Breathing Intentionally: How to use your breath to quiet your mind

If you’re anything like me (or like many of my clients with little ones) that chattering brain of yours gets in the way far too often. I’m talking about the times during the day when you know you “should” be doing something productively. Perhaps trying to write that email, send off that simple text, or jot down your meal plan for the next week (you know, things that shouldn’t take more than a moment or two but with that anxiety and worry swirling in your mind it seems to take forever), but instead you’re stuck worrying about all the other tasks that your brain is tricking you into thinking are more important than the one you’ve decided to start. These are times when I wish I could shut off my brain and focus on the task at hand. I find that my anxiety takes over and that little critic in my head starts reminding me of the twenty other things that I “should” be doing to better occupy my time.

Well, good news! You don’t have to let your anxiety and worry block you from being productive and keep you from accomplishing what you have set out to do. Research has found that taking a few moments out of your day to practice some simple deep breathing exercises can help reduce anxiety, increase your overall sense of happiness, and bring your thoughts back into the present. What is even more exciting is that you don’t need to schedule your day around deep breathing exercises nor do you need to wait until “the time is right,” meaning you can stop waiting until the kids are down or when your work day is over. The technique below can be used anytime of the day and is quick enough to add into your already busy schedule. Try using it twice a day for one week and see how well it works to reduce your anxiety and worry.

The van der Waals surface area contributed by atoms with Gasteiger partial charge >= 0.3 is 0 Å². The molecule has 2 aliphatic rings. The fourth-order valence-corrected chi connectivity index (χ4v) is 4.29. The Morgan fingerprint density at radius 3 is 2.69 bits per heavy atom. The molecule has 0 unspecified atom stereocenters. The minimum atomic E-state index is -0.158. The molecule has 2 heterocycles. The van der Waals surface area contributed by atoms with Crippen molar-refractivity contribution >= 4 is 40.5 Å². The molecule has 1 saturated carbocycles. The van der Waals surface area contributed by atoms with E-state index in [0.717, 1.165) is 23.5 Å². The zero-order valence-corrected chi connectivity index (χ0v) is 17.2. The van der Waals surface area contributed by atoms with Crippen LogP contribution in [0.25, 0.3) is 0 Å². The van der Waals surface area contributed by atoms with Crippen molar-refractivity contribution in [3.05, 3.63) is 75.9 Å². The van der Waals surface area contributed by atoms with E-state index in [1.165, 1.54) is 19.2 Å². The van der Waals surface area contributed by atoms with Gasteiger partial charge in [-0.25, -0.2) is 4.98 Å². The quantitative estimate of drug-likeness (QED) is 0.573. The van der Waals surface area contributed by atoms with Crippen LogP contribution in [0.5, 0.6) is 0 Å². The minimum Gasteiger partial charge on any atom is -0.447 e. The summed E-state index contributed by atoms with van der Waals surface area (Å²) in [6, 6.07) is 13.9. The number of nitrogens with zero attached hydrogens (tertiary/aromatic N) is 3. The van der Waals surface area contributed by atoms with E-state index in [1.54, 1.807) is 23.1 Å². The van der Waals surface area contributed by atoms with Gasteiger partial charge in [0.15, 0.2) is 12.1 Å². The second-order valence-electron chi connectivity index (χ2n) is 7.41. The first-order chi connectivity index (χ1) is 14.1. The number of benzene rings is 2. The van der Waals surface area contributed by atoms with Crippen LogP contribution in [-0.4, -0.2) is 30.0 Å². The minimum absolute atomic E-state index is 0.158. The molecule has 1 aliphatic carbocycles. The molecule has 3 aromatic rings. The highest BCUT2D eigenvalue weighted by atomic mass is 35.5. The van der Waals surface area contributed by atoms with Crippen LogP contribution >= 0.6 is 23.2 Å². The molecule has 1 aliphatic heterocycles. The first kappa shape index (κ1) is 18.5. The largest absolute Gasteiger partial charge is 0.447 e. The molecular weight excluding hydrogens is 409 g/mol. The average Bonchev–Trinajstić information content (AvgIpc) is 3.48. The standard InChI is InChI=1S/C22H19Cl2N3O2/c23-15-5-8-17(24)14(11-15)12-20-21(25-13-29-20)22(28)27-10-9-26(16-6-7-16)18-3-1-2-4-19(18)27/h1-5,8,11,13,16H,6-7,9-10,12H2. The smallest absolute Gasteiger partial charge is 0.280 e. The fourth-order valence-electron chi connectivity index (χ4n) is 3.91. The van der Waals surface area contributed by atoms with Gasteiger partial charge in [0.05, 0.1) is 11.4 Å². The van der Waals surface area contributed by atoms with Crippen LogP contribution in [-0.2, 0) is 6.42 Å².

Here are 5 simple steps to bring your mind back into the present and quiet your anxiety:

Step 1: Start by exhaling through your mouth until you feel you have completely exhaled. When you do this, make sure that your exhale is audible and makes a “whoosh” sound.

Step 2: Close your mouth and start to inhale through your nose to the count of four.

Step 3: While holding your breath, count to seven. If you have difficulty holding your breath while counting to seven, speed up the process until you are more comfortable with this length of time. What is important is to keep the 4/7/8 ratio and speed up or slow down the process to fit your comfort level.

Step 4: Exhale out through your mouth to the count of 8.

Step 5: Repeat this breathing exercise four more times starting with Step 1. As your comfort level increases, slow down your counts and breathe deeper to achieve a more relaxed state.

Now that you have a simple method to relaxing, try it! For those of you who like more guided breathing exercises, try this one or this one when you have a few moments. If you have older children, maybe ages three and up, try teaching them how to do this with you and make an activity out of it! You know an activity is a winner when both mommy and kiddo are in a more calmed and relaxed state!

Once you become comfortable with this exercise, use it throughout your day whenever you feel your anxiety and worry coming back to take over your thoughts. If you have difficulty falling asleep or staying asleep at night, try using this when you lay down to calm your mind or when you wake-up at night to fall back asleep. Try adding this deep breathing exercise into your routine to finally say goodbye to anxiety and take back control of your mind.